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  • During his off-time, he organized a small string orchestra and taught musicians

how to read notes

Early Career

  • His musical endeavors were varied, and he sang first tenor in a minstrel show, moved from Alabama and worked as a band director, choral director, cornetist and trumpeter

  • He played cornet in the Chicago World's Fair in 1893

  • In 1896, he was invited to join a minstrel group called “Mahara's Minstrels.” In their three year tour, they traveled to Chicago, throughout Texas and Oklahoma, through Tennessee, Georgia and Florida on to Cuba

Blues Roots

  • An important factor in his musical development and in music history, was his enthusiasm for the distinctive style of uniquely American music which was often considered inferior to European classical music

  • In 1902 he traveled throughout Mississippi listening to various musical styles

  • His remarkable memory served him well, and he was able to recall and transcribe the music he heard in his travels

  • At that time, American society and culture was distinctively segregated

  • Handy’s observations of whites’ responses to native black music in conjunction with his own observations of his habits, attitudes and music of his ethnicity served as the foundation for what was later to become the style of music popularized as “the Blues”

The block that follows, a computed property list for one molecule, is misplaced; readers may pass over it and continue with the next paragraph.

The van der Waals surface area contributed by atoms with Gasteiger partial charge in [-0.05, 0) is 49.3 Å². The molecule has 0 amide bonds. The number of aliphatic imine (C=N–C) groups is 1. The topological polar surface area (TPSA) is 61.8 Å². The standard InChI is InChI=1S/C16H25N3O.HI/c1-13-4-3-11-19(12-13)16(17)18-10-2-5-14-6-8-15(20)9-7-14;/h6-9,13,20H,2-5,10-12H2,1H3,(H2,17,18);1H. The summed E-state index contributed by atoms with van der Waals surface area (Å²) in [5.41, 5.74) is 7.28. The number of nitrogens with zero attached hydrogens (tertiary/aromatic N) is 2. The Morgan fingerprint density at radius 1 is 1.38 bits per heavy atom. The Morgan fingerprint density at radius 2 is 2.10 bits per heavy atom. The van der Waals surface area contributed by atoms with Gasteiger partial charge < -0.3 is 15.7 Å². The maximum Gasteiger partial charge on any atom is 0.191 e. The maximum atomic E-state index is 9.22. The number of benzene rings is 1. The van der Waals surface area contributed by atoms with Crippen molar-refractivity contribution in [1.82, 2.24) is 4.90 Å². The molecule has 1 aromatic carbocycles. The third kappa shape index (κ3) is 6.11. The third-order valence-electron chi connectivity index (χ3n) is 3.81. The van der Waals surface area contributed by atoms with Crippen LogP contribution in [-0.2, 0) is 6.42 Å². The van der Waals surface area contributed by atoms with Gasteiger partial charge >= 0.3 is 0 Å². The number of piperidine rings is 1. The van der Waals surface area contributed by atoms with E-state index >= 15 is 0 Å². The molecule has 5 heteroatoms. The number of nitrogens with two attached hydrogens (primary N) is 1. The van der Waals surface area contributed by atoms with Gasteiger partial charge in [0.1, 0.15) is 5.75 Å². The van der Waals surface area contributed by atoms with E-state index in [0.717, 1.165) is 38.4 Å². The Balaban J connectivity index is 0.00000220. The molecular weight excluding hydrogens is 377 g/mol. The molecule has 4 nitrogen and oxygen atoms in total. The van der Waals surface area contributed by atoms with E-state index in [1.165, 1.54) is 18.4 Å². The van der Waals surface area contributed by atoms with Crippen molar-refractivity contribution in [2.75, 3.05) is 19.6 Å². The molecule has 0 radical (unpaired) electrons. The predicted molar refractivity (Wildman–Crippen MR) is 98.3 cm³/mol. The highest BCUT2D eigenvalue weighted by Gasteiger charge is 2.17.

• W.

      C. Handy the Composer

  • The 1912 publication of his Memphis Blues sheet music introduced his style of 12-bar blues to many households

  • Memphis Blues was credited as the inspiration for the invention of the foxtrot dance step by Vernon and Irene Castle, a New York-based dance team

  • Some consider Memphis Blues to be the first blues song

  • At age 40, his musical style was asserted, his popularity increased significantly, and he composed prolifically

  • Handy initially had little fondness for the new “jazz” music, but jazz bands dove into the repertoire of W.C. Handy compositions with enthusiasm, making many of them jazz standards

Mamie Smith (1883 – 1946)

  • Born May 26, 1883 in Cincinnati, Ohio

  • Entered blues history by being the first African American to make vocal blues recordings in 1920

  • Was an American vaudeville singer, dancer, pianist and actress, and appeared in several motion pictures late in her career

Early Career

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